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Every maintenance and engineering manager knows ADA stands for the Americans with Disabilities Act, the civil rights law signed into law in 1990. Some managers know the law provides protection to the nation’s largest and fastest-growing minority group— people with disabilities. But many ADA-related terms are less well understood. Here’s a mini-dictionary of key ADA issues:
Alterations — Any change made to a facility that affects the function of the element or space. As alterations are designed and constructed, they must meet the new construction requirements of ADA accessibility guidelines (ADAAG).
Barrier-free — Often used to describe an area with no barriers to individuals with physical or sensory disabilities
Disability — A mental or physical impairment that limits major life activities. People with disabilities include someone using a walker and someone who has a visual disability, but also someone with a hidden illness, such as diabetes, emphysema or heart disease.
Good-faith effort — What building owners, managers and all businesses were required to begin making on Jan. 26, 1992. A good-faith effort means taking steps to identify and remove barriers in a facility. It's not too late to start, unless of course a facility has already had a complaint filed against it.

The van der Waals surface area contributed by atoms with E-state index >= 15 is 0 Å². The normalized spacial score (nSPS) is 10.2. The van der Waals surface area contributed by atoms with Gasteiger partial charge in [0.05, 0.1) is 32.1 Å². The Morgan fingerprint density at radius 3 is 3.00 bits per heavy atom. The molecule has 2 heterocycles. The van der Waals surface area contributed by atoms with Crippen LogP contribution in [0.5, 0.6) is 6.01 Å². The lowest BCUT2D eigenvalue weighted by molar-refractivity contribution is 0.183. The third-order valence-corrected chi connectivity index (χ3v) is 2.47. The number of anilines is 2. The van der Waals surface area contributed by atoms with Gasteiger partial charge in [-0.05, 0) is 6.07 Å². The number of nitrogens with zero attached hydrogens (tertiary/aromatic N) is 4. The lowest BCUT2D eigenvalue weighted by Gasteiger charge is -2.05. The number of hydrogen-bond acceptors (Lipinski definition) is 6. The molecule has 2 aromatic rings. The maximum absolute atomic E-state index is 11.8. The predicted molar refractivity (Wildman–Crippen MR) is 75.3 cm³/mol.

Grandfathering — ADA has no provisions for grandfathering. All buildings, whether new or in existence prior to ADA, must perform readily achievable barrier removal.
Readily achievable — The definition of readily achievable is intentionally vague, as it is viewed on a case-by-case basis, with consideration to structural ability and financial resources. What might not have been affordable in 1992 might be today.
Risk Management — ADA issues have become synonymous with risk management. Grab bars and handrails provide support; smooth sidewalks prevent trips and falls, as do secure carpets and non-skid floor coverings.
TDD/TTY — Telephone Devices for the Deaf. Text telephones that allow individuals with hearing and speech disabilities to communicate using regular voice phones.
UFAS — Uniform Federal Accessibility Standards. The predecessor to ADAAG. The standards were the technical requirements for compliance with the Rehabilitation Act of 1973. Once ADA was signed into law and ADAAG was developed, ADAAG requirements have, for the most part, replaced UFAS standards.
Universal design — The standard all construction should achieve because it meets the needs of everyone, from children to senior citizens.